Water managers have said the runoff is a tributary of nearby Crowfoot Creek and thus subject to the law.
The Medford Water Commission’s principal source of water is Big Butte Springs, located about thirty miles northeast of Medford, Oregon, between Mt. McLoughlin and the town of Butte Falls. The springs’ capacities vary from 25 million gallons per day (MGD) to 35 MGD and are the primary source of system water for the entire year. The maximum withdrawal from the springs, limited by the capacity of the transmission facilities and water rights, is 26.4 MGD.
Jul 28, 2012
Roger Hedgecock: First they came for the timber industry
Now the radical enviros are after the gold miners of California and Oregon whose small suction dredges have worked gold bearing streams in the mountains for at least the last 50 years. In recent years they have proliferated with the increasing price of gold, but, those streams of northern California’s Sierra Nevada mountains were first worked by the pioneering forty-niners.
Today’s miners bring gold out of stream beds with a portable dredging device, operated by one or two miners. The dredging device consists of a 4 or 6 inch diameter nozzle powered by a small motor which traps heavy metals in a header box with riffles on its floor. The rocks and sand flow out the back of the box back into the stream bed.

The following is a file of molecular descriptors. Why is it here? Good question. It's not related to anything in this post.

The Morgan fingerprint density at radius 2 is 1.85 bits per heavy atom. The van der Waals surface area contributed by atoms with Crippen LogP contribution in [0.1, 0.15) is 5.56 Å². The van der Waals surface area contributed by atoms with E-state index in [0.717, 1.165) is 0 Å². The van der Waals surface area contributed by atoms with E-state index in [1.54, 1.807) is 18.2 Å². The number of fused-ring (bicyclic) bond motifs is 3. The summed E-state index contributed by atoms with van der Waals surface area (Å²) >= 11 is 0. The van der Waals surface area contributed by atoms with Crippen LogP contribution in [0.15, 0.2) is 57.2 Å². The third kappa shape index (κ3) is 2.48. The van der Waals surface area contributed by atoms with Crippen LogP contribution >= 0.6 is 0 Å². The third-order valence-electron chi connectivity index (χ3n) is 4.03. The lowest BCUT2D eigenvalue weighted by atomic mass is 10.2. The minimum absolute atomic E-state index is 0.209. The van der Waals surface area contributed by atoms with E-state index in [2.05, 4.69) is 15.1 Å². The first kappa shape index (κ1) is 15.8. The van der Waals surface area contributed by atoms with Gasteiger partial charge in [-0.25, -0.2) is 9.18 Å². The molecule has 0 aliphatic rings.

This process removes not only the gold but the heavy non-native toxic metal detritus (horseshoes, nails, cans, etc) as well as mercury which was used by 19th century miners to extract the gold. All parties acknowledge that over 2.5 tons of mercury has been removed from California’s Sierra streams by the gold miners during the last 50 years.
At the urging of environmental groups and the Karuk indian tribe, who alleged damage to fish and fish habitat, the state of California placed a moratorium on suction dredging in 2009 to last until 2016.
A state Environmental Impact Report (EIR) was required before dredging could resume.
The 1,388 page EIR was issued on March 16, 2012 at a cost exceeding 1.5 million dollars. The EIR uses the words “may”, “might” or “could” more than 1,200 times while using the word “proven” not once. The EIR fails to document lasting damage to fish or fish habitat.
The disruption of the stream bed in some cases washed away safe areas for the fish to deposit eggs but in other cases increased sandy areas the fish use to spawn. But, the EIR found that whatever damage is done by the suction dredging is washed away in the spring floods and the streams repair themselves.
However, the EIR concludes that suction mining causes damage that cannot be mitigated by assuming that the streams are pristine and have never been mined before.